Howard Hodges sat in Iowa's Jacobson building Thursday morning unable to find the words to describe his anger.
After consecutive all-Big Ten seasons, the Hawkeye defensive end found himself home for all of the postseason all-star games for seniors. He also remained in Iowa City during the NFL scouting combine.
"I guess you can say that it irritated me," Hodges said after collecting his thoughts. "I was a little shocked. I understand the combine. There are only so many players that can go. But when it came to the senior bowls and that type of stuff, I thought I'd get into one of them. Unfortunately, it didn't work for me. It kind of gave me some motivation for the pro days."
Hodges being overlooked is puzzling. The Texas native earned first-team all-conference honors as a junior and senior. He hurried the quarterback 20 times and accumulated 20 sacks during those two seasons.
The only Big Ten player with more sacks over the last two seasons than Hodges was his teammate Matt Roth (22).
"It's kind of crazy," fellow Iowa draft prospect Jared Clauss said of the Hodges' snubbing. "I went to the East-West Shrine game and there were a lot of players that had no business being there. Don't get me wrong, there were some incredible players there. But it's all politics."
"You've got Gallery, Kaeding, Bob; then you've got (Chad) Greenway and Abdul (Hodge) in the picture; you've got (Matt) Roth," Hodges said. "It's not like a team that only has two guys on defense. We've got like five, six guys on defense. My name just got lost.
"It's good for the program. It lets everybody know that Iowa has a good program and has a lot of guys that can play at the next level."
Hodges transformed his disappointment into drive. He set out to prove people wrong by embarking on a rigorous workout regimen.
"I took care of my body," he said. "It got to the point where I ended up staying by myself. I would just go to the weight room and stopped being as social as I had been. I had a mission. I have never been so motivated."
The Insiders.com ranks Hodges as the 29th best draft eligible defensive end. Its scouts expect him to be an undrafted free agent.
Hodges ignores the evaluations. He moves forward on the advice of former Hawkeye defensive lineman Colin Cole.
"He said, "Howard, control what you can control. As long as you think like that, you'll be straight,"" Hodges recalled. "I thought about it. It made sense.
"I can't control the fact that I can't go to the senior bowls. I can't make them want me to go. At the same time, I can have a good pro day. I just started focusing on the pro day. It got to the point where I was so focused on the pro day, I didn't think about the senior bowls as much, and the combine. I had a good pro day. So, it worked out perfect."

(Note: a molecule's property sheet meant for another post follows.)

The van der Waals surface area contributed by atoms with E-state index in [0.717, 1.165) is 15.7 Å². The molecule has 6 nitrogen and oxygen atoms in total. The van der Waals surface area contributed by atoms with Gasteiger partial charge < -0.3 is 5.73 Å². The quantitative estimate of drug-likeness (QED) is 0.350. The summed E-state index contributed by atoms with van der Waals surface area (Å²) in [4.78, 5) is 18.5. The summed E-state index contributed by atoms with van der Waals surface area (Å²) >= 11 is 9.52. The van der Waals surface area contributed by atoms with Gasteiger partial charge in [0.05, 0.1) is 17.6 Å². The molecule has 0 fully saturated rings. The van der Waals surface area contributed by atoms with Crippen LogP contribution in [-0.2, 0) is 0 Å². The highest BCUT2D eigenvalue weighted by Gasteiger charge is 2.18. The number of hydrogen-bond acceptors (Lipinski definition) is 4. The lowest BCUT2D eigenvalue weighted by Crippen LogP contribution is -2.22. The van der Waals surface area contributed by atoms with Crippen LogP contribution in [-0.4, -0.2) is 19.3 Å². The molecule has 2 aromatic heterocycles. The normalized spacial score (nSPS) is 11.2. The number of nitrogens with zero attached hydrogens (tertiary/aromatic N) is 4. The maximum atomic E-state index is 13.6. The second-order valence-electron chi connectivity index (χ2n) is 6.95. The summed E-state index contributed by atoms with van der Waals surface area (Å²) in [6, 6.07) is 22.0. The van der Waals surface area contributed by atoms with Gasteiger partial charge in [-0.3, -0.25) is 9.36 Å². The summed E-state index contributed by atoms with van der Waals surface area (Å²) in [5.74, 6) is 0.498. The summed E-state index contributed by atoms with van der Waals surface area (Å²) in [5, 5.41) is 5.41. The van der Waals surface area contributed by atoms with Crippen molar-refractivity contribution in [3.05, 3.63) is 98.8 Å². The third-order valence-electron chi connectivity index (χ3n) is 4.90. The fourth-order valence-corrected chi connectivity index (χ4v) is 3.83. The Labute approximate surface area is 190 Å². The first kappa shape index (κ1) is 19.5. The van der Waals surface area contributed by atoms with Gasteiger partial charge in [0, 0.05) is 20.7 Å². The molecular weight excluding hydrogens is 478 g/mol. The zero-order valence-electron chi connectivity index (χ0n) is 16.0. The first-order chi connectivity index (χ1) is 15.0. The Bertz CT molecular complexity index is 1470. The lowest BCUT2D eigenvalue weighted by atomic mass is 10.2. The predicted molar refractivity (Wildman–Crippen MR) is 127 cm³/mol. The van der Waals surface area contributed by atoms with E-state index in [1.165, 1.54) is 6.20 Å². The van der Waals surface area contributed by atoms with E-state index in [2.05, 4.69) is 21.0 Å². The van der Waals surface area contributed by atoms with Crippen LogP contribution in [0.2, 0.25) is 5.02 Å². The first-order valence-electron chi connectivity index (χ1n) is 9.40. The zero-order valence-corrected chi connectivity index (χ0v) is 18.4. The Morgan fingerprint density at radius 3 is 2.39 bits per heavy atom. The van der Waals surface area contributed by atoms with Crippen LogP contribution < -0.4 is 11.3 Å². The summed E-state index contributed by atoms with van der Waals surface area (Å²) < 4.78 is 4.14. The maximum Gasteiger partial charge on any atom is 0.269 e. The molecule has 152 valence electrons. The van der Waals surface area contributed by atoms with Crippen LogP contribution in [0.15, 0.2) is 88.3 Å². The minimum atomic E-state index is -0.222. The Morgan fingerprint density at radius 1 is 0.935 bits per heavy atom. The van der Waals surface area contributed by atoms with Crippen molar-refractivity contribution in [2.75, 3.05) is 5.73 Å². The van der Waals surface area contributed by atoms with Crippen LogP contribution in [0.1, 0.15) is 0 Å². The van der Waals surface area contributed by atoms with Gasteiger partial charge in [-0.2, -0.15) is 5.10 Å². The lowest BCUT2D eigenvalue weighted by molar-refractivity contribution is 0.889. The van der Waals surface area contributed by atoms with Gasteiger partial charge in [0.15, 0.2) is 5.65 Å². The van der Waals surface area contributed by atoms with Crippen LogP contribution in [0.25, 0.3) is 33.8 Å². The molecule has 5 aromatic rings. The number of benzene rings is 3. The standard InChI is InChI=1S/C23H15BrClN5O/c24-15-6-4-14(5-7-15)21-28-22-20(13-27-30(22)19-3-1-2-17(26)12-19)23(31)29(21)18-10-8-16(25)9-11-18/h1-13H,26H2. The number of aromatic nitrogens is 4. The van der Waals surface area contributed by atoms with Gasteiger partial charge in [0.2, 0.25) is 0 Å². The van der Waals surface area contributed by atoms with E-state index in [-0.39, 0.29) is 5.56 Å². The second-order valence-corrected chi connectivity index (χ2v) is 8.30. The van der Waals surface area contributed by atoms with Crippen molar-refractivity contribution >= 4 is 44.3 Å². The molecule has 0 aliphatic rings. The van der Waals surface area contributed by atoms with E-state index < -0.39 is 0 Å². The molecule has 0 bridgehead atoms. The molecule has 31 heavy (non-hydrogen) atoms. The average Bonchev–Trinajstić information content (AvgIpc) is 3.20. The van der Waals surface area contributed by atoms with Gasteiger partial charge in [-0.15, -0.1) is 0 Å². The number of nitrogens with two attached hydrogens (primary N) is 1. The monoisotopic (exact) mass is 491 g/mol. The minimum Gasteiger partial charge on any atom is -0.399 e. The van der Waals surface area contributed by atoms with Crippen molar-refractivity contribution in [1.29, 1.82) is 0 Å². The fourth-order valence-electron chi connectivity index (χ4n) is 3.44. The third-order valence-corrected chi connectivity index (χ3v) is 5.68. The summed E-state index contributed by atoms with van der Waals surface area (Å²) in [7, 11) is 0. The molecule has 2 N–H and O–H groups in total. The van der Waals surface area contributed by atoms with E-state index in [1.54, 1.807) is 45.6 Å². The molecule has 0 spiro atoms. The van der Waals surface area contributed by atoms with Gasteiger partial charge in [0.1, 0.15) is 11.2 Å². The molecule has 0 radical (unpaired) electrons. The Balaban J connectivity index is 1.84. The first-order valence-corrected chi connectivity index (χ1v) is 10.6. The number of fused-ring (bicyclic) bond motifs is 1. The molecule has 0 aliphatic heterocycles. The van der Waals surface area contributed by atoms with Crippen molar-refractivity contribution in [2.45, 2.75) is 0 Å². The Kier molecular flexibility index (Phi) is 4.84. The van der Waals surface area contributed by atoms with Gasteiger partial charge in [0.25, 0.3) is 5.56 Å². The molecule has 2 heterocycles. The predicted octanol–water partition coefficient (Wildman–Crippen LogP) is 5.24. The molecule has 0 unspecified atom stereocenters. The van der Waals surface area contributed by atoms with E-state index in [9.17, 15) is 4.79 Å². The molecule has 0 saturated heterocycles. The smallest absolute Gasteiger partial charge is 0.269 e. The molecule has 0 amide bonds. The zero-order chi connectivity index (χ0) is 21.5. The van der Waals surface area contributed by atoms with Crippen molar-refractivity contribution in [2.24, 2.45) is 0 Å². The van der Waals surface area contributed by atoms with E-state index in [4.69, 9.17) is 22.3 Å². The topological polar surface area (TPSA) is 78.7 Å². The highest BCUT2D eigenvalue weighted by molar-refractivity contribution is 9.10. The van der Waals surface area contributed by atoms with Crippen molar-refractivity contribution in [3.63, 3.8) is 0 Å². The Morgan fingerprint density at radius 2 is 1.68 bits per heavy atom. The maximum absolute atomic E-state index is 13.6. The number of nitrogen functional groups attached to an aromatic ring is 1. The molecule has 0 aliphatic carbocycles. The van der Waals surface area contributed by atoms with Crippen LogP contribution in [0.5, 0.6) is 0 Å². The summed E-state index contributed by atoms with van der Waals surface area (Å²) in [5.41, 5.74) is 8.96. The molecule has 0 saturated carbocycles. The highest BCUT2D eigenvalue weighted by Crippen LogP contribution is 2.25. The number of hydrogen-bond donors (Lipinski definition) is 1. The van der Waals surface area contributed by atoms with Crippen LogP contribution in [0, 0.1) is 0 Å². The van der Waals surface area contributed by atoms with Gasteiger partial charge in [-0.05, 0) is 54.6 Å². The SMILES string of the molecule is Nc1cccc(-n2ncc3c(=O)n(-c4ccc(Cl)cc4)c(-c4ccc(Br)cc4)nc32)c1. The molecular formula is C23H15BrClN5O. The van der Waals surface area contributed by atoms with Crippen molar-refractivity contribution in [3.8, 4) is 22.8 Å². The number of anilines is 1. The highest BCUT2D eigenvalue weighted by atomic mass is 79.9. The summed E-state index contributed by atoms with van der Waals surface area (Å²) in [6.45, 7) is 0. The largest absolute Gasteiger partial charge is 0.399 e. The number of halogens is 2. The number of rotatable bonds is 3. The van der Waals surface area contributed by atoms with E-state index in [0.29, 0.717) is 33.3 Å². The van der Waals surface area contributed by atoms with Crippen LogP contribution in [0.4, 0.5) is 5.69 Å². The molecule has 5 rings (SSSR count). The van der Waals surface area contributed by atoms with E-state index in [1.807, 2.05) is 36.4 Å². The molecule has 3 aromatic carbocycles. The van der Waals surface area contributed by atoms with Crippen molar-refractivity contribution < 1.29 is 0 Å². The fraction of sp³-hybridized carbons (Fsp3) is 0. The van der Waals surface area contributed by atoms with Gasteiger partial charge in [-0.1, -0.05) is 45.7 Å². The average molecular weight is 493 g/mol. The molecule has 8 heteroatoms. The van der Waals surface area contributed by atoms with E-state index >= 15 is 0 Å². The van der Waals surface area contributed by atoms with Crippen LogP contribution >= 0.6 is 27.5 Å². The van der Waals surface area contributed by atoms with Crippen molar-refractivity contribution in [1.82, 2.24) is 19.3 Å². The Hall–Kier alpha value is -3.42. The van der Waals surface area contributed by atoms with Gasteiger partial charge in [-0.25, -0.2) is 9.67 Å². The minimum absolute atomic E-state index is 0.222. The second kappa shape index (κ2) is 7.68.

Keeping with Cole's advice, Hodges controlled what he could control at the workout last month. He was timed between the mid-4.5s (seconds) and 4.6s in the 40-yard dash. He benched 350 pounds.
The Insiders.com said this about Hodges: Described as a hard worker and effort player, Hodges projects as a pass rush specialist at the next level. Heart, athleticism and ability to play special teams next summer gives him an added advantage.
NFL teams are contacting Hodges' agent. Hodges said that San Diego and Seattle are showing the most interest right now.
Hodges measured in at 6-foot-2, 253 pounds at the pro day. NFL scouts have told him his best fit would be an outside linebacker in a 3-4 scheme.
"When I first came to Iowa, I was more motivated just playing D-end," Hodges said. "I came here as an outside linebacker, but I wanted to play D-End. Now I'm to the point with this NFL level it's more like a business, and it's like get in where you fit in. That opened my eyes up. I'm willing to play linebacker. I'm willing to make that change for the first time."
Linebacker in a 3-4 wouldn't be too far removed from his role at Iowa.
"I mean, I'm still on the line," Hodges said. "I still get to rush the quarterback. I'll just be in a two-point (stance)."
The biggest question about Hodges playing OLB in a 3-4 is his height.
"If I don't get drafted, I'm going to take it as my size," he said. "I'm not going to take it as what I've been doing. I'd be a little disappointed, but I'd get over it. I see it like a reward, like getting a degree."
Hodges also is a realist. He views himself as a second-day draft pick (rounds 4-6) at best. That said, he doesn't necessarily agree with the notion that it's sometimes better to be undrafted than to be drafted in a late round. That way, you get to pick a situation best suited for you.
"A lot of people do think like that," Hodges said. "You get to pick your team. Me, personally, I want to hear my name called because I feel like I deserve it. I feel like it's a reward. I felt like I put up numbers just as good as any other D-End. I was on a championship team. I have great coaches. So, I felt like I'm in the right position."
Whether it be by the draft or free agency, Hodges believes in his ability.
"I'm playing in the NFL," he said. "I'm playing because I want to. I like playing football, and I don't want to let football go right now. I'm in my prime, and I'm putting up good numbers, and I'm in the flow of things. I want to see for myself if I can play at the next level."